An Intimate Portrait Of Aaron West Courtesy Of His Creator, The Wonder Years' Dan Campbell

The Wonder Years' Dan Campbell peels back the layers of his musical alter ego Aaron West

An Intimate Portrait Of Aaron West Courtesy Of His Creator, The Wonder Years' Dan Campbell
Mischa Pearlman

Aaron West And The Roaring Twenties was never meant for public consumption. It was intended to be an exercise in songwriting for Dan ‘Soupy’ Campbell – a way for The Wonder Years frontman to “be a better songwriter and musician.”

As someone who says he doesn’t learn well through lessons or homework, grabbing a guitar and writing songs was his preferred method of learning. Afraid of using up ideas that might work or be relevant for The Wonder Years, Soupy decided to start writing vignettes about fictional people, with each song being a full synopsis of their life. That, however, proved too tricky, so he instead honed in his focus and decided to write “a whole album about one guy.”

When he played the songs he had to The Early November’s Ace Enders, Ace convinced him to not just write a full album’s worth of songs, but record it and let him produce it. The result was 2014’s We Don’t Have Each Other – a deep dive into the heart, mind and tragedies of an alcoholic, down-on-his-luck character called Aaron West. Soupy thought that record would be it for the project, but after seeing the response to the few shows he initially played – and played in character – it started taking on a life of its own. Five years after that debut record (and three after 2016 EP Bittersweet), Soupy/Aaron is back with a second record, Routine Maintenance, and is embarking on his first ever UK tour (only a few tickets remain in Glasgow and London – act fast!) while trying, as he explains, to navigate the increasingly blurred line between reality and fiction.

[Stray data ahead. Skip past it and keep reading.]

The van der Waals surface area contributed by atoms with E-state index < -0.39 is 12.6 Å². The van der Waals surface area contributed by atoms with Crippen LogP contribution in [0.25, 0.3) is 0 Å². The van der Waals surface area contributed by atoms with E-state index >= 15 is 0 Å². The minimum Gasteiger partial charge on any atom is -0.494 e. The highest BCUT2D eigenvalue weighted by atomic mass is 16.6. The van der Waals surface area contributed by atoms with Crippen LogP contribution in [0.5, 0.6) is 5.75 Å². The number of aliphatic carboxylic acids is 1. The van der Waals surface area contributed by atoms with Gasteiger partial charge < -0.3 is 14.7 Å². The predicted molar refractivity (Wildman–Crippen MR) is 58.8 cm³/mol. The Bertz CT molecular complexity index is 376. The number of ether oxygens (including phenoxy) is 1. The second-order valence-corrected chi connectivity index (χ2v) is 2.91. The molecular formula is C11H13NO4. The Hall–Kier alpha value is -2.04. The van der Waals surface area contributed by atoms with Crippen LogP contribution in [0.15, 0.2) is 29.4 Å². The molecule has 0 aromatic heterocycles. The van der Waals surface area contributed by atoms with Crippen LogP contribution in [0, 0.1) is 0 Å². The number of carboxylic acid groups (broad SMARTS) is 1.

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This might seem like a strange question, but who exactly is Aaron West and how did you come up with the idea for his character?
“It started by trying to find common threads in the half-finished vignettes and trying to marry ideas, but I knew I wanted to write a story arc where someone loses everything and has to decide whether or not it’s worth it for him to continue living. So I wanted a series of tragedies to befall him, but I didn’t want anyone to be at fault for them – like, I didn’t him to get divorced and it be somebody’s specific clear-cut fault, because then there would be this vitriol. So it was a matter of finding a way to lay out this series of tragedies in a way that they were all just horrible turns of the world to set up the story arc.”

The Wonder Years stuff is so rooted in your personal emotions, insecurities and anxieties. Was it difficult to write songs about things that hadn’t happened or feelings that you hadn’t directly experienced?
“At the beginning, I was like, ‘How do I do this?’ but it ended up being easy in a lot of ways, because I don’t have as many confines. I’m kind of open to anything and I can take the story any way that I decide to. Especially at the beginning, when there was no precedent for it. I needed to get into the character’s head, so I started journaling in character. Then I started doing some research to make sure I was doing justice to these tragedies. I started reading support group message boards and bereavement boards online, reading what people were going through and trying to apply that. That’s kind of how that first record came about.